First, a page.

Blokes free to talk at barber shops

CLOSE SHAVE: All hail the mighty barber shop – the last bastion of political incorrectness. Photo: Alistair Brightman
CLOSE SHAVE: All hail the mighty barber shop – the last bastion of political incorrectness. Photo: Alistair Brightman

ONE of the best decisions I ever made, many years ago, was to get a number two haircut. I finally came to the realisation that comb-overs, or in my case a comb-back, no longer hid the shining dome that was my scalp, so I went for the "if you can't hide it, flaunt it" look.


I don't need to carry a comb, my bottle of shampoo costs $1.99, dandruff is a thing of the past and a visit to the barber costs me all of two and sixpence.

Now I could go out and buy electric shears, but I can't see the back of my scone and with my shaky hands there's a fair chance I'd end up minus eyebrows as well.

More importantly, going to the barber is a bit like a men's shed.

Here is a place where women fear to tread, where men can talk freely about all and sundry - knowing that anything said will not pass beyond the front door.

My barber is a bloke by the name of Gary Storr.

Gary's an import from The Olde Dart, and is a good bloke for a Pom, keeping his whinging down to acceptable levels - usually confined to the performance (or otherwise) of Manchester United and the inability to have a cup of coffee due to too many customers.

Gary has a price list of haircuts on the wall which seem to bear no resemblance to what the individual customer pays.

If you are a regular and he likes you, the remuneration is both private and confidential, with payment blocked from the view of others.

I rolled in the other morning bang on opening time to find one bloke already in the chair and four others waiting in line.

I thought about grabbing a two-year-old copy of Top Gear, but the banter was in full swing and joining in is mandatory.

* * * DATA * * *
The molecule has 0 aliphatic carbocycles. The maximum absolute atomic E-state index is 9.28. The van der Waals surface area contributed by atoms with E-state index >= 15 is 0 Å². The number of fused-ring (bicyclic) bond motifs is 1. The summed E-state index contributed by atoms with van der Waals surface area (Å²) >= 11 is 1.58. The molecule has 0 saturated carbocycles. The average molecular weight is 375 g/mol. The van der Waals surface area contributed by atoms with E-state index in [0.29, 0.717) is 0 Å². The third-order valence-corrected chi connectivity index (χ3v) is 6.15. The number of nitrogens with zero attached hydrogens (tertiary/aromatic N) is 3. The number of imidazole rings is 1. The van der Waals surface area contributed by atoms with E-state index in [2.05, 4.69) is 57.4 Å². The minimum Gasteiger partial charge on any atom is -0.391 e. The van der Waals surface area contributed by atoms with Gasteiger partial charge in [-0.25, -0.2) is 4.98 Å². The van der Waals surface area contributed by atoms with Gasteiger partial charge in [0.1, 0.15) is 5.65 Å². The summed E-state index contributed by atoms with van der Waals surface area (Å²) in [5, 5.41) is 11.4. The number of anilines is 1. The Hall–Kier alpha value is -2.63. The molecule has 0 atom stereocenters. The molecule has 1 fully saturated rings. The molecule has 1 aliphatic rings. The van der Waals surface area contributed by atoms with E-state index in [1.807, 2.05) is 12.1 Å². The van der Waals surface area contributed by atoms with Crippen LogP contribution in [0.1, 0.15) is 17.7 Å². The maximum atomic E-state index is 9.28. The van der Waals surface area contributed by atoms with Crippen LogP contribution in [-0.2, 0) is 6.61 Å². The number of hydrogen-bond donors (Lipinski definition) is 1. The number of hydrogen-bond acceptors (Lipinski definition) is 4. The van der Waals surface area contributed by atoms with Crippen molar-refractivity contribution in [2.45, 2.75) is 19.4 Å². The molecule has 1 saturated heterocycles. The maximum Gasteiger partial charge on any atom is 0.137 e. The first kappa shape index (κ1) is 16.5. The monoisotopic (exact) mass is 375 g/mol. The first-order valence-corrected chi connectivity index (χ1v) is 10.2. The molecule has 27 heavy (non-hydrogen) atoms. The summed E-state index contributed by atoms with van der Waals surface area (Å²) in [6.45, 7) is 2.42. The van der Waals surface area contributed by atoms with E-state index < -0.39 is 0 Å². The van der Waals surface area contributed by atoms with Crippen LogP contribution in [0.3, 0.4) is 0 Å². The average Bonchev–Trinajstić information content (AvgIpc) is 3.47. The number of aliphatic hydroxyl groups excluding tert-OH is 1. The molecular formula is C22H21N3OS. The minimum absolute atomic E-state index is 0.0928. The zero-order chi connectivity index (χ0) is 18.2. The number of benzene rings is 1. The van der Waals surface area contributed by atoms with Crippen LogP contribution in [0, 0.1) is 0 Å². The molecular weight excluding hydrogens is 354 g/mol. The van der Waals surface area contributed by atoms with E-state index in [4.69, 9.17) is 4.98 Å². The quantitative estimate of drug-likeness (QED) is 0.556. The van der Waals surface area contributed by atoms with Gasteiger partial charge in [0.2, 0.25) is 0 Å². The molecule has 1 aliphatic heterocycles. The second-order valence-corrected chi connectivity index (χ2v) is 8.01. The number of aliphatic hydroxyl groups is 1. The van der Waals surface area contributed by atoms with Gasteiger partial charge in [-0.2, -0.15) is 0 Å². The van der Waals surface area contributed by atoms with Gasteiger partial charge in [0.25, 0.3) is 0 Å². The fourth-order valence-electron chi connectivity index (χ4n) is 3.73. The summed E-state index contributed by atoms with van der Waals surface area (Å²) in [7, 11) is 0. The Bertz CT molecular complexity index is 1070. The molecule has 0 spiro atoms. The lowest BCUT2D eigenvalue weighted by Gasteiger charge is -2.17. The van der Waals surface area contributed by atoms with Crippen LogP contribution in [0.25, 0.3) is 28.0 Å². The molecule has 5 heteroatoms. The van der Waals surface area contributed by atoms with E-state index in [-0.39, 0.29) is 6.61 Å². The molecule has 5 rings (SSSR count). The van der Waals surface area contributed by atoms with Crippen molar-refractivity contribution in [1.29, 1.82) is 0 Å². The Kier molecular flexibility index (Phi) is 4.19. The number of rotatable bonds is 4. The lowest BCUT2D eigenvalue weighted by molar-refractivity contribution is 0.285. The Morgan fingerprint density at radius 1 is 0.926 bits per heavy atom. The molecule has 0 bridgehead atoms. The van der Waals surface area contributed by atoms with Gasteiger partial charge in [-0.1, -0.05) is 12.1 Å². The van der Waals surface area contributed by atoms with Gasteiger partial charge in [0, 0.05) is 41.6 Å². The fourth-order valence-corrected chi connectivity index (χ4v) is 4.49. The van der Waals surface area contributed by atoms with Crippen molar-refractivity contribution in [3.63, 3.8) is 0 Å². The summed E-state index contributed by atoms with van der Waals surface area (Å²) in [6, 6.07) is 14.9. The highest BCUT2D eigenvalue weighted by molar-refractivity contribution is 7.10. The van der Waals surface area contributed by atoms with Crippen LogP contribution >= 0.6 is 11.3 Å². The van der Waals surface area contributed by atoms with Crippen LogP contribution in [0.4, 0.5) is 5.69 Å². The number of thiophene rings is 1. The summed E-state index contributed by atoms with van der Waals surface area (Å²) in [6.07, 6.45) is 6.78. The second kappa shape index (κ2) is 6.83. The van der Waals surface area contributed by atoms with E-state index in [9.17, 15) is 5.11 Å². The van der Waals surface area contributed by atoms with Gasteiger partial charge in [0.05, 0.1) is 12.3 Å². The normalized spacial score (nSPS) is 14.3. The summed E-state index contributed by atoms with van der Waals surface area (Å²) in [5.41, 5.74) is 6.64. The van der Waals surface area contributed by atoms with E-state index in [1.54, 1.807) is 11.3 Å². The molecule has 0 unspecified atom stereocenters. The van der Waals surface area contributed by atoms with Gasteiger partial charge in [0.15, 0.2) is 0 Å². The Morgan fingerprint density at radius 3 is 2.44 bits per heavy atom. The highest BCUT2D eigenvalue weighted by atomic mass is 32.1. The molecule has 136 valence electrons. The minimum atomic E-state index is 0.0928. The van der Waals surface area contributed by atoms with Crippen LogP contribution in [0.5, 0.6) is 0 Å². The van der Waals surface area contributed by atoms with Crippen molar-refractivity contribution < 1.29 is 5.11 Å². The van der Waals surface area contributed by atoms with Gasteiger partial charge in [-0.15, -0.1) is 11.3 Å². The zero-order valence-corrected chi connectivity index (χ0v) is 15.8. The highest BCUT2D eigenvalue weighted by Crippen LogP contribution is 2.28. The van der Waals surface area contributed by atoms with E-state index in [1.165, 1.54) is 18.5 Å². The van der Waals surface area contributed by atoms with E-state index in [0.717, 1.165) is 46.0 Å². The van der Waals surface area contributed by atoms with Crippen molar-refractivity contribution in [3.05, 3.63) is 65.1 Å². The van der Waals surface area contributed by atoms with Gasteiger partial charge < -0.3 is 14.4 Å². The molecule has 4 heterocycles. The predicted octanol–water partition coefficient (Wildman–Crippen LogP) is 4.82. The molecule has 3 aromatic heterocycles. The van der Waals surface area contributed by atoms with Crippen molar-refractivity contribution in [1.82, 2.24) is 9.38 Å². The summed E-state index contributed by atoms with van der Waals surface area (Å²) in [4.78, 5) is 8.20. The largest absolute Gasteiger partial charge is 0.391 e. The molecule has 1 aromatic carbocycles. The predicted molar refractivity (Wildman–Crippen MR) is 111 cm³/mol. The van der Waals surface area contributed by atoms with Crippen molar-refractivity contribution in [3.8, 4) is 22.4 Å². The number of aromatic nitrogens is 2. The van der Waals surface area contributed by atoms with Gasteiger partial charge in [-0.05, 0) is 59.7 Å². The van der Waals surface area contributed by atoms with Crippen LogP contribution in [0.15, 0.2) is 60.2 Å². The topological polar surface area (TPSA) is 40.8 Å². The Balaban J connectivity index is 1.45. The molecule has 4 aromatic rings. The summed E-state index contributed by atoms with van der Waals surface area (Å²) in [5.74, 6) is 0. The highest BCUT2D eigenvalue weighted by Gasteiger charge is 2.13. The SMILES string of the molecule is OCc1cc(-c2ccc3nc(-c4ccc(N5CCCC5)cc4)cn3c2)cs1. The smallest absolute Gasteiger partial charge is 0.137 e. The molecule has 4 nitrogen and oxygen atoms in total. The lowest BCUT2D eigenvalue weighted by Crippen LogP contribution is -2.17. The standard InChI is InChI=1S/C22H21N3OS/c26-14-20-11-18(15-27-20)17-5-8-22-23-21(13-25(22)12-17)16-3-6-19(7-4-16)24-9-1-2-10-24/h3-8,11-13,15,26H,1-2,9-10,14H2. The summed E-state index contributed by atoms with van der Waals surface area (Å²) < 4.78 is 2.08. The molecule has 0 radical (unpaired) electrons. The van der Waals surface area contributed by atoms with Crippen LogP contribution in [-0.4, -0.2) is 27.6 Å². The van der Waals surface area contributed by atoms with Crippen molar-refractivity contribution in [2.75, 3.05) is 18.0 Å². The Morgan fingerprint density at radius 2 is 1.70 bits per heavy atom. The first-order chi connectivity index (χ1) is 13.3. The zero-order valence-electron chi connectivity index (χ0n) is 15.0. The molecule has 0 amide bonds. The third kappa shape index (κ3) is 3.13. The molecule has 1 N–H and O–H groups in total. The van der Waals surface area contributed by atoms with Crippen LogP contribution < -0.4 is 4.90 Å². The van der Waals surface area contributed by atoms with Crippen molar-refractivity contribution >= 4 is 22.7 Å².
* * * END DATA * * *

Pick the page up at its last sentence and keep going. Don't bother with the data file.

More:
In a single hour I discovered more of the goings-on in Hooterville than I had in the past month - which businesses were going bust, who's sleeping with who, which tradies will actually turn up to do a job when they say they will, whether we really are getting a McDonald's and KFC,

et cetera.

Gary commented that he had just celebrated his 38th wedding anniversary - I've done 29 years, but that's been spread over three wives - and didn't that open up a whole new line of conversation!

Much of what followed can't be repeated for fear of incriminating the guilty, but we did all agree that a woman will never lose an argument.

On the extremely rare occasion where we men positively, and beyond doubt know that we have them backed into a corner from which they cannot escape, they simply change their line of reasoning: "Yes, but on February 14, 1966 at 3.45pm, you did such and such!"

Like the others present (now numbering seven), I can't remember what happened last week, much less back then.

We all agreed that our partners only have precise memories of the things that we've done wrong.

In the middle of this, a mother opened the door with her three boys. Whether she caught the tail end of someone's sexist comment or there were just too many blokes queued up, we will never know. All we heard was, "No! Your father can bring you!"

The next time your partner has you backed into a corner from which there is seemingly no escape, plead deafness due to the bushy forest growing out of your ears - and then head straight to your local barbershop - the last bastion of political incorrectness. To Gary Storr and all the others of his profession, we males salute you!

Take care of you.



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